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Wget vs cURL for Downloading Files in Linux

Enrika Pavlovskytė

2024-06-214 min read

cURL and Wget are command-line tools for downloading files and interacting with web content. cURL was initially released in 1997 and is renowned for its versatility in transferring data using various network protocols. Wget, which stands for "World Wide Web get," was released in 1996 and is specifically designed for non-interactive downloads of files from the web.

Wget vs. cURL

While both cURL and Wget can be used for downloading files, they differ in their functionalities, command structures, use cases, and more. Let's take a look.


Both tools support common protocols like HTTP, HTTPS and FTP. In addition to these, cURL supports protocols like DICT, FILE, FTP, FTPS, GOPHER, GOPHERS, HTTP, HTTPS, IMAP, IMAPS, LDAP, LDAPS, MQTT, POP3, POP3S, and more.


You can integrate proxies with both tools to route requests through intermediary servers, which helps maintain anonymity or access content from a specific location.


Both Wget and cURL support authentication, allowing users to access resources when providing credentials is neccessary. 

Operating systems

Wget is the most popular for Unix-based systems like Linux, and cURL is often available by default on Windows and MacOS. However, both tools can be used with multiple operating systems by installing it separately.  

File upload

You cannot upload files using Wget, but you can use an additional tool called wput for uploading files via FTP. Meanwhile, cURL supports file uploads natively.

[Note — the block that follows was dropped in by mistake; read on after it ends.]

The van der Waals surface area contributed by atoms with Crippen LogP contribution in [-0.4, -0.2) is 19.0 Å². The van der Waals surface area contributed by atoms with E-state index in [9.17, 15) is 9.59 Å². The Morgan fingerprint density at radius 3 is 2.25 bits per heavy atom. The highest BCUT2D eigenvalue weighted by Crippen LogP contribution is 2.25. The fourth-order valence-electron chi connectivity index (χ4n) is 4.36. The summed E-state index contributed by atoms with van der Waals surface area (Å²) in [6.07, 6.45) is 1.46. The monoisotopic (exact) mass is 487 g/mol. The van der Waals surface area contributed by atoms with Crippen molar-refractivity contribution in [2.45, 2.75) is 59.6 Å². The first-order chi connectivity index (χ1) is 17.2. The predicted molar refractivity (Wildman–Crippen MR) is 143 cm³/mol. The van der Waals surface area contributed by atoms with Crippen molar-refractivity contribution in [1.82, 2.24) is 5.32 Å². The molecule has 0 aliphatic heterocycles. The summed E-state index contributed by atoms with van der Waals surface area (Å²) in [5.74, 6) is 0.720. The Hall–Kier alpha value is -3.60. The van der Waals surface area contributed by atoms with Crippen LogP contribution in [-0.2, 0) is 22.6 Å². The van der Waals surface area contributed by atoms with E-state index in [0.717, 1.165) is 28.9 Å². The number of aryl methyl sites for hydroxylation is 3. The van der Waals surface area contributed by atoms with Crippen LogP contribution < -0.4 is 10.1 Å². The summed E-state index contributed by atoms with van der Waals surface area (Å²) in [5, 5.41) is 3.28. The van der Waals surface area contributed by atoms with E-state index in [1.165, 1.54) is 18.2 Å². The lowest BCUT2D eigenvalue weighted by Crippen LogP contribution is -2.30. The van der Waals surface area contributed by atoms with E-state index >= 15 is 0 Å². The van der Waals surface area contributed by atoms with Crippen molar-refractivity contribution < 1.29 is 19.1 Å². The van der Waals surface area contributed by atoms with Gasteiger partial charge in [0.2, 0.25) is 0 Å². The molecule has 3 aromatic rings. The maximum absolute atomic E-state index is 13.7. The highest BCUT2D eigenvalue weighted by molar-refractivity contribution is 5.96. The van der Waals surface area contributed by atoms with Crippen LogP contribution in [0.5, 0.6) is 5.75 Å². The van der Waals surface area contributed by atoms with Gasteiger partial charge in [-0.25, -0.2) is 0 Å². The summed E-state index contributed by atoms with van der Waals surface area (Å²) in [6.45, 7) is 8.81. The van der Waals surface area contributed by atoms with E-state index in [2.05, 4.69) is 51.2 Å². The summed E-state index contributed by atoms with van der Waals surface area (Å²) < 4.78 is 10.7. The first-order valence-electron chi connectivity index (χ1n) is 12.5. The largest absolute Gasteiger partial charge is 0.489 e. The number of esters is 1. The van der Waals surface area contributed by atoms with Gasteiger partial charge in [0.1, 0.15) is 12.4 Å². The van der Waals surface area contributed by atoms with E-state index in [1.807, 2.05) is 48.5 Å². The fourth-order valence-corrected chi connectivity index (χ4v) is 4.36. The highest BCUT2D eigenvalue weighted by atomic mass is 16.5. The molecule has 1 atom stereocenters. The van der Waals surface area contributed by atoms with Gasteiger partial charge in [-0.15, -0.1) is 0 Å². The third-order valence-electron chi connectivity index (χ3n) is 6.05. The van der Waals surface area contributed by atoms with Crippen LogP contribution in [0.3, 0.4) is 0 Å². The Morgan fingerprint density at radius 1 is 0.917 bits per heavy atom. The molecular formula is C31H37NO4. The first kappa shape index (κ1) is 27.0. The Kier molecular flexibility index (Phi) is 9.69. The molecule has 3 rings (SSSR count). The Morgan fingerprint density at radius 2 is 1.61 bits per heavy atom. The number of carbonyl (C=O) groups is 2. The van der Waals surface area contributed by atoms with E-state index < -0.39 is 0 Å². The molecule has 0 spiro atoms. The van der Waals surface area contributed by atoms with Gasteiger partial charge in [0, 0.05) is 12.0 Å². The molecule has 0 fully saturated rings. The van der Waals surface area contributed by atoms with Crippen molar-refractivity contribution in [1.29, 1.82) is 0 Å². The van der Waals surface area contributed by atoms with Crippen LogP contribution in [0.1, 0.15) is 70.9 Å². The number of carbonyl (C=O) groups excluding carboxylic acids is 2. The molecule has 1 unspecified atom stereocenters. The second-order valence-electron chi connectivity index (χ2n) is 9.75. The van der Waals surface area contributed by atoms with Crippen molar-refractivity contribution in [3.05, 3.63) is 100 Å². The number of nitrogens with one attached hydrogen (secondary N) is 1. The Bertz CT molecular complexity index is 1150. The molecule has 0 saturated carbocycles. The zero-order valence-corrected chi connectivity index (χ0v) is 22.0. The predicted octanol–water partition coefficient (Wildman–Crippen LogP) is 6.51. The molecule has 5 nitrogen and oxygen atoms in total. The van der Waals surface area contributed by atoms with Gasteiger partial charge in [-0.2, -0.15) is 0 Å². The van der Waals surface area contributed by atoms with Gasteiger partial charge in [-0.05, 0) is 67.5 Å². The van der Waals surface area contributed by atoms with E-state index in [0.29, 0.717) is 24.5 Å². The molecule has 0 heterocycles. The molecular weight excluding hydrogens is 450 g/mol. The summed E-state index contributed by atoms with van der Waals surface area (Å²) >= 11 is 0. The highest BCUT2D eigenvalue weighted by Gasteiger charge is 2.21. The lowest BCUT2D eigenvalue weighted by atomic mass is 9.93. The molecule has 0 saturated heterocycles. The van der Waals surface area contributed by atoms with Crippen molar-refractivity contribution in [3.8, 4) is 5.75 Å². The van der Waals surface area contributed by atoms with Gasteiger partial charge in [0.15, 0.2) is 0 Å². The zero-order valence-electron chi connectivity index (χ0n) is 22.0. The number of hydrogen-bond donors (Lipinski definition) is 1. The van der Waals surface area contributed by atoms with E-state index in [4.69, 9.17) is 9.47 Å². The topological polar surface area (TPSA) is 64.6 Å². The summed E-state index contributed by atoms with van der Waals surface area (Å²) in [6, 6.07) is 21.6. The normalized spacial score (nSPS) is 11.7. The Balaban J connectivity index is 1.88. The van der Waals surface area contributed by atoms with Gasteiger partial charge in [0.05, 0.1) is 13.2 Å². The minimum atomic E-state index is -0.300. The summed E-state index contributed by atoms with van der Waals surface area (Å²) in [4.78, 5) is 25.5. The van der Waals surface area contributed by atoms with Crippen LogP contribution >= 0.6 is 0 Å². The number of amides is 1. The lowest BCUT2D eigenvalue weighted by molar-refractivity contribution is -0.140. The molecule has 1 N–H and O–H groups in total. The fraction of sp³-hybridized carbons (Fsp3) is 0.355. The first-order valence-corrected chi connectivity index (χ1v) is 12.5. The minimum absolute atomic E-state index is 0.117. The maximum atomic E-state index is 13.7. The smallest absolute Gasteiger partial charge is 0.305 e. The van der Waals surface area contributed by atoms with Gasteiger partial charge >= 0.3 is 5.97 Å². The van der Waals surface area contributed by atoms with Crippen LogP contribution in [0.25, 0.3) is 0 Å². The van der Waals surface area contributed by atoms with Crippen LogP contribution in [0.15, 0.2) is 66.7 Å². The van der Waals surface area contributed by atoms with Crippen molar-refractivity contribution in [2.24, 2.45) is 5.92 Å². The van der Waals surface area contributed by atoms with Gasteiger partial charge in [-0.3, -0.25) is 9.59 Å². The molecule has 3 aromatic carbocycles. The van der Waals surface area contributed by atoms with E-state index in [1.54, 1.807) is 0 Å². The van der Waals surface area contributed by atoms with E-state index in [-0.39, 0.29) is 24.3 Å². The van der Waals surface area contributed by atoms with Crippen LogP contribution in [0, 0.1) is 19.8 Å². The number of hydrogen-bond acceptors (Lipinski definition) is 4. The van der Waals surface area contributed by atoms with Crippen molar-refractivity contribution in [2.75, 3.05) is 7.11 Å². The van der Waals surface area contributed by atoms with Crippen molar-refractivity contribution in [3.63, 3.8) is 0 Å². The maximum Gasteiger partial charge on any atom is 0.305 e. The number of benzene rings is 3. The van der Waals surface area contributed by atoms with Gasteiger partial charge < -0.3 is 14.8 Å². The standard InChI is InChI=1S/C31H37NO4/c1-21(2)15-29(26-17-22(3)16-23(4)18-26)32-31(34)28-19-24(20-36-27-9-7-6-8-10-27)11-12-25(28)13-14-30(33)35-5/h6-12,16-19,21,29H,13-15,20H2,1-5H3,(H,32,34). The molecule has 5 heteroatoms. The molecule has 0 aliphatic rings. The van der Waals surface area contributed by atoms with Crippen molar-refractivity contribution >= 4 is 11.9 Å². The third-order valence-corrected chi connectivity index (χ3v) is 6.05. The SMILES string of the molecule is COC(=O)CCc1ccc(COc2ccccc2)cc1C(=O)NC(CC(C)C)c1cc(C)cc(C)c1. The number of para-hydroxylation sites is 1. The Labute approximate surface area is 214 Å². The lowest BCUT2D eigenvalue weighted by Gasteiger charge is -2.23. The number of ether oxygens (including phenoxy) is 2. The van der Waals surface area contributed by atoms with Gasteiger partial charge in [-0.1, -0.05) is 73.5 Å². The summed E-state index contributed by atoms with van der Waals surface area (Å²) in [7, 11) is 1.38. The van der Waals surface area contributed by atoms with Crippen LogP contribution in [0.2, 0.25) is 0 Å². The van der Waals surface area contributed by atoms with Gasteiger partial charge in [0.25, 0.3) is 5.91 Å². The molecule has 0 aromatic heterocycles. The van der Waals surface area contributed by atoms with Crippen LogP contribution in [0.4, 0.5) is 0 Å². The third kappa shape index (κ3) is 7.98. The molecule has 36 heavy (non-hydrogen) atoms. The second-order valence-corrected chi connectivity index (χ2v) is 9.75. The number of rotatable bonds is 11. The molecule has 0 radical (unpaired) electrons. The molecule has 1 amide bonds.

Additional libraries

Curl can be used with additional libraries which makes it more versatile, but it can also add complexity to its setup and usage. Wget, on the other hand, doesn't have additional libraries.

Recursive download

Wget is capable to download recursively, allowing users to fetch entire websites or directory structures by following links. This feature is particularly useful for mirroring websites or creating local copies of large sets of files. cURL doesn't support recursive downloads, making wget the better choice for these types of tasks.

Use cases

As mentioned above, Wget is a good for mirroring websites, downloading entire directories recursively for offline viewing or backups. cURL excels at interacting with APIs, handling complex web requests (GET, POST, PUT, DELETE). Curl header configurations and extensive protocol support it perfect for complex network interactions.

API interaction

While both tools could be used with APIs, cURL is a more suitable option due to its flexibility and extensive options for handling HTTP methods, headers, and data. We’ve covered this in our blog post on cURL with API.


First, let’s start by checking if you have cURL or Wget installed. Open your terminal and type in curl --version for cURL or wget --version for Wget. If the response indicates that the command was not found, we’ve got detailed wget installation and cURL installation instructions on our blog.

Download a file with cURL

To download files with cURL, you should use the following syntax:

curl -o [file name] [URL]

-o is short for output and allows you to name the downloaded file. To save the downloaded file with the same filename as specified in the URL, use the -O (capitalized). So, if we send a request to with -O like this:

curl -O

cURL will download the response and call the file location.

Download a file with Wget

Wget downloads files automatically when you send a request. So, if you pass:


Wget will download the response and save it as location. If you want to name the file yourself, send -O along with the desired name: